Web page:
A feast for the senses

Sonny the Snail's founder Kari Payne with garden volunteer Hayes Rees, a fundraiser with MacMillan
Sonny the Snail’s founder Kari Payne with garden volunteer Hayes Rees, a fundraiser with MacMillan

How an allotment plot became a haven for children with autism, writes Olivia Devereux-Evans

A Ponders End ‘sensory garden’ is getting a makeover ahead of its reopening this summer.

Sonny the Snail’s Sensory Garden was set up in 2019 to help children with sensory deprivation, such as autism. It contains a series of homemade features that are intended to appeal to all five senses, such as a music wall, sensory boards, pond, pirate ship, a train, plus lots of herbs and flowers.

Founder Kari Payne named the space at Falcoln Fields Allotments after her son, Sonny, who is autistic and had the idea for a community sensory garden. Kari explained the snail was added to the name because she likens autism to a snail – things take time but they get there.

Kari told the Dispatch: “It is not like going to the park where you have got certain groups that are staying together.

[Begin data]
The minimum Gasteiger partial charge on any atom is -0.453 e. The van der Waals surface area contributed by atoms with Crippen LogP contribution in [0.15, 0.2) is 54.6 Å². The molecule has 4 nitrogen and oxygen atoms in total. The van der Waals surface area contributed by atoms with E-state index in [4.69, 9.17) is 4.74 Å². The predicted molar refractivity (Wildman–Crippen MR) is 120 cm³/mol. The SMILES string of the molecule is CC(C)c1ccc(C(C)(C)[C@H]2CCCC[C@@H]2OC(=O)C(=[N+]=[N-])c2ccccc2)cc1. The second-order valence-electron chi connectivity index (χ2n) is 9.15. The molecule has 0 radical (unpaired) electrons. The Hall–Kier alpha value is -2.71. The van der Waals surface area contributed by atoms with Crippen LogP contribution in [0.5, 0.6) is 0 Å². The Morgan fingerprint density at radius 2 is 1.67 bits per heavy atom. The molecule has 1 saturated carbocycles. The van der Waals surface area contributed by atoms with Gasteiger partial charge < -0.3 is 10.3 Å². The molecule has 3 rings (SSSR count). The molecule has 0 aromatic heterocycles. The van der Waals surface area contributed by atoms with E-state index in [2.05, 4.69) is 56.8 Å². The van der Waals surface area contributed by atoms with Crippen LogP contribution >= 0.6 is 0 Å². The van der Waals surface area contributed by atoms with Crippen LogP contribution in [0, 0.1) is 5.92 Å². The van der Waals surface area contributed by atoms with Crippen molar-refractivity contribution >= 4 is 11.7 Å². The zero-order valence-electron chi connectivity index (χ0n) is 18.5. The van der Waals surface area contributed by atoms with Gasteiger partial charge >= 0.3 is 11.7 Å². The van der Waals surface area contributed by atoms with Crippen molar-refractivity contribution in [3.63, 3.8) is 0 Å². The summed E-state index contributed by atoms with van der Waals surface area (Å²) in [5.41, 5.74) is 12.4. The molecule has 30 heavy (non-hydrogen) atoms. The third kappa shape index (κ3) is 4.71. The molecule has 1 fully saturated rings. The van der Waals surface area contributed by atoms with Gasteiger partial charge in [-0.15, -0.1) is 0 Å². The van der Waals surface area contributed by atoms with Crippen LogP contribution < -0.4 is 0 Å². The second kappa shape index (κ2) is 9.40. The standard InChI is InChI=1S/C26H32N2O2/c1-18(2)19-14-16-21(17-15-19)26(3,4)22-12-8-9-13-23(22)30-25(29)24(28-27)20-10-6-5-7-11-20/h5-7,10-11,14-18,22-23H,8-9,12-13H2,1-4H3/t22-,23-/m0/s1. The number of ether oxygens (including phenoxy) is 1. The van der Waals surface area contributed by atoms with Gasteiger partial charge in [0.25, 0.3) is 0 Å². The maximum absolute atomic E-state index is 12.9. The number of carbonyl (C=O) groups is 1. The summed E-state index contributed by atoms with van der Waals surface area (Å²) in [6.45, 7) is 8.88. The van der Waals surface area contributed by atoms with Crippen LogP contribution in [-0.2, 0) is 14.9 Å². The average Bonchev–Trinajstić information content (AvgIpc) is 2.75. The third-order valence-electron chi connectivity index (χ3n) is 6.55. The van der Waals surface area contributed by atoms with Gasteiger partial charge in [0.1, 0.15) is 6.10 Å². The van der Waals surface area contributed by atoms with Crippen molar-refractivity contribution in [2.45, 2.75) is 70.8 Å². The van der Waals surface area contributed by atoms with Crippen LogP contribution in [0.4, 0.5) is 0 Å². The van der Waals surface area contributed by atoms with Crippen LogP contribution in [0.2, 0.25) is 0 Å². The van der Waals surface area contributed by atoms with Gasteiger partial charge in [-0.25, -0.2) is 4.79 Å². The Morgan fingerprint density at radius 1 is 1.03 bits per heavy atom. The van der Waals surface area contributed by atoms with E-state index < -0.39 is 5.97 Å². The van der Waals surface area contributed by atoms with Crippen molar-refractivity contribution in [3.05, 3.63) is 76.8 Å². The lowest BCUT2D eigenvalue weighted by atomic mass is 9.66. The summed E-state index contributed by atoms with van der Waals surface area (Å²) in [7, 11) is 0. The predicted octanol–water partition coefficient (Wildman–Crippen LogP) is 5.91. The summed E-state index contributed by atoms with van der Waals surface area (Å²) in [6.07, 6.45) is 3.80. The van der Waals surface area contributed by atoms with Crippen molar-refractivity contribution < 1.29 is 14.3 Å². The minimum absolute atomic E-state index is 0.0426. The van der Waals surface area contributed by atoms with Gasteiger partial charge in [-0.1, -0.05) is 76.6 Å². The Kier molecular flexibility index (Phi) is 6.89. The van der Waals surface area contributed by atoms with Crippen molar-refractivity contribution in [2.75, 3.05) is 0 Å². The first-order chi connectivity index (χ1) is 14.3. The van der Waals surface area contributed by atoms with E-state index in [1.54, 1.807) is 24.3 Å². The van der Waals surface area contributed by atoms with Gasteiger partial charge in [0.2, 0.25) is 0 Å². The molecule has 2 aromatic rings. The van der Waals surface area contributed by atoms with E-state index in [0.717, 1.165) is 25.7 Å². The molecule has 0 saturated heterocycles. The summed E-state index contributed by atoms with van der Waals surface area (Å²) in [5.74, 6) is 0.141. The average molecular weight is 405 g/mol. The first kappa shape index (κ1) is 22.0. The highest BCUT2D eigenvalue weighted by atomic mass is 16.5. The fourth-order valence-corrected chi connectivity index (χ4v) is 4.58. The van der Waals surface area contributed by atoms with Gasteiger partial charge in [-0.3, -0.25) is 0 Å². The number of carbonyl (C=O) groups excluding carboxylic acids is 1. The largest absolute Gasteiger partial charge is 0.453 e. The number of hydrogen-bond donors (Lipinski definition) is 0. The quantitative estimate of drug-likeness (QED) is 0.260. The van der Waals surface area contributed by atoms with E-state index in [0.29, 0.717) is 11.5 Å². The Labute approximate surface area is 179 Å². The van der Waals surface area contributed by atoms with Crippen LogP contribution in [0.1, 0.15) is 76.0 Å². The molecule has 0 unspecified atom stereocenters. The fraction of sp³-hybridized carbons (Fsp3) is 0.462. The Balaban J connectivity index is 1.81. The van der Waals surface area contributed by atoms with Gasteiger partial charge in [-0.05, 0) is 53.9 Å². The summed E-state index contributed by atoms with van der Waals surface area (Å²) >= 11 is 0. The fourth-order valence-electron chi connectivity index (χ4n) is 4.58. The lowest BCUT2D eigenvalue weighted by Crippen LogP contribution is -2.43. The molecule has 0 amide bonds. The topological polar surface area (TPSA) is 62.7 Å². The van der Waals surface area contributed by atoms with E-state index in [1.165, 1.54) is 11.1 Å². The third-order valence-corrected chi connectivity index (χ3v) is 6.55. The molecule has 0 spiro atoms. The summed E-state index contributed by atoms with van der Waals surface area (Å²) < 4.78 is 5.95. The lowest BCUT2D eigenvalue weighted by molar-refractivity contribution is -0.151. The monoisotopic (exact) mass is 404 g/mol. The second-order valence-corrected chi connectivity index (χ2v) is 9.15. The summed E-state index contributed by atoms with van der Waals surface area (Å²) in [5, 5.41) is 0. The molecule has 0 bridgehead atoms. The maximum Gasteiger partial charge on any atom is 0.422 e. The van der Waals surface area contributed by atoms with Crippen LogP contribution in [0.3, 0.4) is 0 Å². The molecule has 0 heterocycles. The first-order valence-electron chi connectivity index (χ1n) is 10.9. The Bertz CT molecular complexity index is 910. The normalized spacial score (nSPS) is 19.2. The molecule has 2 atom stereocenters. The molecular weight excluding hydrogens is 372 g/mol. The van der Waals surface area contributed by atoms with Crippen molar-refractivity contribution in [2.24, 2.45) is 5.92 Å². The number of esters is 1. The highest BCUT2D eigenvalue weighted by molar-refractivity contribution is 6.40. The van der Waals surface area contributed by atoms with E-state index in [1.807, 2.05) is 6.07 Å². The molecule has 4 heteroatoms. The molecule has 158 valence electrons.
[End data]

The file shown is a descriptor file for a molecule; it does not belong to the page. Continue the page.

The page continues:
“When I take Sonny to the park it automatically feels like he is being singled out, because of the way he is. At Sonny the Snail’s he is not looked at as different. Autism is the norm down there.

“Everyone has got their own personality. It is great to see everyone experiencing happiness. Sonny’s is a glorious place for anyone that has not got a garden.”

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Donations are now being sought to replace tools that were stolen over the last year while the garden was closed because of the pandemic. Kari also wants to “re-energise” the space and tidy it up before it reopens. She aims to sell the fruit and vegetables grown on a nearby allotment to raise more funds, and is even creating a ‘snack shack’ to provide sandwiches and other refreshments for visitors.

“Children can grow their own vegetables and paint their own plant pots,” said Kari, emphasising the importance of the garden. “They can get messy, and they can get mucky. It is ideal for the elderly. Anyone with mental health problems.

“It is beautiful because you can just ‘be’. It is nice to be able to look up at the sky rather than at a tower block.”

Sonny the Snail’s has received an influx of community support and donations following the difficulties it faced in the last year, and Kari does extensive fundraising with other charities as well. This year, she is working with the Sea Cadets and MacMillan Cancer Support to raise money in conjunction with Sonny the Snail’s, and volunteers from both charities are helping with the work to spruce up the garden.

For more information about Sonny the Snail’s Sensory Garden:
Facebook /sonnythesnail

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